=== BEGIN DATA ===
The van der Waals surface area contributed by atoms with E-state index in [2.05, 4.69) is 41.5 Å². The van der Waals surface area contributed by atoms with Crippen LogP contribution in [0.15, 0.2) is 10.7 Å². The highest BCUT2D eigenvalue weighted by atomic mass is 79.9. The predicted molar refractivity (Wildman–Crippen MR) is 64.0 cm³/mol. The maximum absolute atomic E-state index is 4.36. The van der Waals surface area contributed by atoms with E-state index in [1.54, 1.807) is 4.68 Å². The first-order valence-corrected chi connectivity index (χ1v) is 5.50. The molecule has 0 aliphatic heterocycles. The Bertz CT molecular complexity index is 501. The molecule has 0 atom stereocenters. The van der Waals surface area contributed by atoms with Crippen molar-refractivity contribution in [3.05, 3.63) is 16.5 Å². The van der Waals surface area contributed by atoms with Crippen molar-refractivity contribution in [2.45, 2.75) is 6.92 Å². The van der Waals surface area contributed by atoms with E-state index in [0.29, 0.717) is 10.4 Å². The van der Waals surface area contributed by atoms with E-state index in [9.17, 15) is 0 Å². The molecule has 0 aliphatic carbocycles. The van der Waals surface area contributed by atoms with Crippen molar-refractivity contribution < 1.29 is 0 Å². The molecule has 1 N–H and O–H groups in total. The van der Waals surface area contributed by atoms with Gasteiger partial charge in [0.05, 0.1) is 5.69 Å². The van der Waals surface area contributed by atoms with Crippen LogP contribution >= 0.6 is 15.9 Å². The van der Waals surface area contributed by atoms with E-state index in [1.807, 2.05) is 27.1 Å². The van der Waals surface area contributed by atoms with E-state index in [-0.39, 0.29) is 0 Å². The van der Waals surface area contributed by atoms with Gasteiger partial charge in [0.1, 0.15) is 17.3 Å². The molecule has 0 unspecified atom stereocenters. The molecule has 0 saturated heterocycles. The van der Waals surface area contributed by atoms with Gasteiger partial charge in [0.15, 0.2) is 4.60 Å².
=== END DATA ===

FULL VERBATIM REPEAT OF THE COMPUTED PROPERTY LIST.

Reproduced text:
The van der Waals surface area contributed by atoms with E-state index in [2.05, 4.69) is 41.5 Å². The van der Waals surface area contributed by atoms with Crippen LogP contribution in [0.15, 0.2) is 10.7 Å². The highest BCUT2D eigenvalue weighted by atomic mass is 79.9. The predicted molar refractivity (Wildman–Crippen MR) is 64.0 cm³/mol. The maximum absolute atomic E-state index is 4.36. The van der Waals surface area contributed by atoms with E-state index in [1.54, 1.807) is 4.68 Å². The first-order valence-corrected chi connectivity index (χ1v) is 5.50. The molecule has 0 aliphatic heterocycles. The Bertz CT molecular complexity index is 501. The molecule has 0 atom stereocenters. The van der Waals surface area contributed by atoms with Crippen molar-refractivity contribution in [3.05, 3.63) is 16.5 Å². The van der Waals surface area contributed by atoms with Crippen molar-refractivity contribution in [2.45, 2.75) is 6.92 Å². The van der Waals surface area contributed by atoms with E-state index in [0.29, 0.717) is 10.4 Å². The van der Waals surface area contributed by atoms with E-state index in [9.17, 15) is 0 Å². The molecule has 0 aliphatic carbocycles. The van der Waals surface area contributed by atoms with Crippen molar-refractivity contribution < 1.29 is 0 Å². The molecule has 1 N–H and O–H groups in total. The van der Waals surface area contributed by atoms with Gasteiger partial charge in [0.05, 0.1) is 5.69 Å². The van der Waals surface area contributed by atoms with Crippen LogP contribution >= 0.6 is 15.9 Å². The van der Waals surface area contributed by atoms with E-state index in [1.807, 2.05) is 27.1 Å². The van der Waals surface area contributed by atoms with E-state index in [-0.39, 0.29) is 0 Å². The van der Waals surface area contributed by atoms with Gasteiger partial charge in [0.1, 0.15) is 17.3 Å². The molecule has 0 unspecified atom stereocenters. The molecule has 0 saturated heterocycles. The van der Waals surface area contributed by atoms with Gasteiger partial charge in [0.15, 0.2) is 4.60 Å².